A Roman centurion, upon learning that his servant — a servant who is “dear unto him” — is sick and ready to die, sends Jewish elders to Jesus. The elders “plead earnestly with [Jesus],” saying that “this man deserves to have You do this, because he loves our nation and has built our synagogue.” The Jewish elders claim this Gentile Roman is worthy of Jesus’ attention and time. Jesus goes with them.
Does Jesus go with the elders because the centurion is worthy? Has the Roman earned Jesus’ attention because he’s built a synagogue? Or, does Jesus go with the elders because of His love for the centurion and His desire to heal the servant who is on his deathbed?
The Roman centurion — second guessing his boldness in sending the elders and in sudden, total humility — sends friends to tell Jesus not to come. This man, who the elders say is worthy of Jesus, says, “Lord, trouble not Yourself; for I am not worthy that Thou shouldest enter under my roof. Wherefore, neither thought I myself worthy to come unto Thee; but say in a word, and my servant shall be healed.” (Luke 7:6-7, KJV)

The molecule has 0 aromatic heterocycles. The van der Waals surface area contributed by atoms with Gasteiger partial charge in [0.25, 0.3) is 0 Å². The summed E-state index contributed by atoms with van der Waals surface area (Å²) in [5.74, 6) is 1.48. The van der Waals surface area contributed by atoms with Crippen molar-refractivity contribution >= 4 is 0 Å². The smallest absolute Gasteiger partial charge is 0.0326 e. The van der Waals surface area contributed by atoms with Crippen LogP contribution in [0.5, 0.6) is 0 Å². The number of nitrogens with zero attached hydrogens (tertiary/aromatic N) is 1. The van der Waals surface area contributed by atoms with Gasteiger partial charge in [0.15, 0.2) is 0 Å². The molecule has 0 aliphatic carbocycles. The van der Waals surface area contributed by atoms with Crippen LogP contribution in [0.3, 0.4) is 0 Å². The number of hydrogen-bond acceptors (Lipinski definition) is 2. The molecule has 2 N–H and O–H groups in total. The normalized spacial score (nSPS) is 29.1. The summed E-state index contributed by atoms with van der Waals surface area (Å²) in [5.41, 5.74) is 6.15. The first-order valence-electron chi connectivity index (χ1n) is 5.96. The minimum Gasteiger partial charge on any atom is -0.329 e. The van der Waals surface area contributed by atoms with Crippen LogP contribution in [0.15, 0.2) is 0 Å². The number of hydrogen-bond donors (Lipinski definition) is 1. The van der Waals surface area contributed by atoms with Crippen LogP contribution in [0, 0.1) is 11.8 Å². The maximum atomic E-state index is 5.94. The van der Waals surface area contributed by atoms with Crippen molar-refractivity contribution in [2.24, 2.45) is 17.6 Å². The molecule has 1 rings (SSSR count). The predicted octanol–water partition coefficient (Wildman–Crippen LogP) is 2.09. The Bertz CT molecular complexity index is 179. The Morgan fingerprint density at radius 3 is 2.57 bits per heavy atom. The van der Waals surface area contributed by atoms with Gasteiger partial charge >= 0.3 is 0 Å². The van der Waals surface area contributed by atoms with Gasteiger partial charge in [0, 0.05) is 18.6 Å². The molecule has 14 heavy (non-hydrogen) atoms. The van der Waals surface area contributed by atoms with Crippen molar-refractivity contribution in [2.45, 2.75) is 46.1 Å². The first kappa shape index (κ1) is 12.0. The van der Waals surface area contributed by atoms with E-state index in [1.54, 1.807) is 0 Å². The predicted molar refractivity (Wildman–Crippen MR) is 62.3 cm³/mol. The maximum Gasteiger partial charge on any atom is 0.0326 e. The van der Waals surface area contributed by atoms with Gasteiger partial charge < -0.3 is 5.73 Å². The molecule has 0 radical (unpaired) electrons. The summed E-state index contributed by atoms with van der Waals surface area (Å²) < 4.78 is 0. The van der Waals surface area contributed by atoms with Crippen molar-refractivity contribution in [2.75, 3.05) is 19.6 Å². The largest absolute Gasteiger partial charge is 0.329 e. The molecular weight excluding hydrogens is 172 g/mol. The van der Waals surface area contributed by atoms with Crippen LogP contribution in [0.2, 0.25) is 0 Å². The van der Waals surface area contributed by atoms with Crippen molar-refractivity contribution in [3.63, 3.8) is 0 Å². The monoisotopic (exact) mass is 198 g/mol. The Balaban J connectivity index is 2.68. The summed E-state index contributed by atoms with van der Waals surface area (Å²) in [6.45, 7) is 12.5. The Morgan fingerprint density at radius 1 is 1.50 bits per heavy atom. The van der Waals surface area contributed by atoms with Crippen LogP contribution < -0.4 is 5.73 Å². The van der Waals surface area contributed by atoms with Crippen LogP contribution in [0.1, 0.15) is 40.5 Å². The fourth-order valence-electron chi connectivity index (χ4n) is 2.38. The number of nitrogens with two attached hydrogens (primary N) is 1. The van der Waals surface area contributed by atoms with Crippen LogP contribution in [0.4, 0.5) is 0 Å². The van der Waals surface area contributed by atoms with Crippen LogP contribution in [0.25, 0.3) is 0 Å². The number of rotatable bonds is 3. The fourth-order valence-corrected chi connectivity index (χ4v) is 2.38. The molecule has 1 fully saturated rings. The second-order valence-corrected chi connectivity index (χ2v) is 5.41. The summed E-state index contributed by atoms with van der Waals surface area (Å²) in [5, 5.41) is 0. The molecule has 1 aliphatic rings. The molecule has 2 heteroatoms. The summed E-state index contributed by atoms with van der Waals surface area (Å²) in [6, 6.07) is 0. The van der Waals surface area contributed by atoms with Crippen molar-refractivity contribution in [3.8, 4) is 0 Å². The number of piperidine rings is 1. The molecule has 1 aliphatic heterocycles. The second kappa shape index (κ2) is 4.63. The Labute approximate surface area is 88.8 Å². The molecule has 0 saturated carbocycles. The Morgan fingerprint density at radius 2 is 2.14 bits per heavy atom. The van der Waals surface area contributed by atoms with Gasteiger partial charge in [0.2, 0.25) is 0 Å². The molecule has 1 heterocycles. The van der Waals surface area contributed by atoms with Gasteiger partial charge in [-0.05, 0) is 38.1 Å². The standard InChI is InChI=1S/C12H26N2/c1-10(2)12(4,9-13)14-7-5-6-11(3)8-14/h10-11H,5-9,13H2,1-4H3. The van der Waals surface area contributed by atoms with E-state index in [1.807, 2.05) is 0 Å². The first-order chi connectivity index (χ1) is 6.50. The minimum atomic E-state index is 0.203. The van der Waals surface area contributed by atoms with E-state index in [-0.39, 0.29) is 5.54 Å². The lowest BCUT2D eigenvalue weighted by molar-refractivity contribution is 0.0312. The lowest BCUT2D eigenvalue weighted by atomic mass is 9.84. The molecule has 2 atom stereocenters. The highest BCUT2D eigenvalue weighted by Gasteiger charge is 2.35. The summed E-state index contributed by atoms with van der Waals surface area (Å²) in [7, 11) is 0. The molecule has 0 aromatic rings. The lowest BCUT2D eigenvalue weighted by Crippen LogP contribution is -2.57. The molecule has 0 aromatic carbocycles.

Worthy? The centurion doesn’t believe he’s deserving of Jesus’ special attention. If anything, he feels supremely unworthy. Yet, the Roman understands authority. He knows that with a word, Jesus is able to heal his servant. Jesus doesn’t need to be present; He can heal from a distance. And that is exactly what Jesus does. Jesus heals the servant not because the Roman centurion is worthy, but because this man has “great faith.” (Luke 7:9, KJV)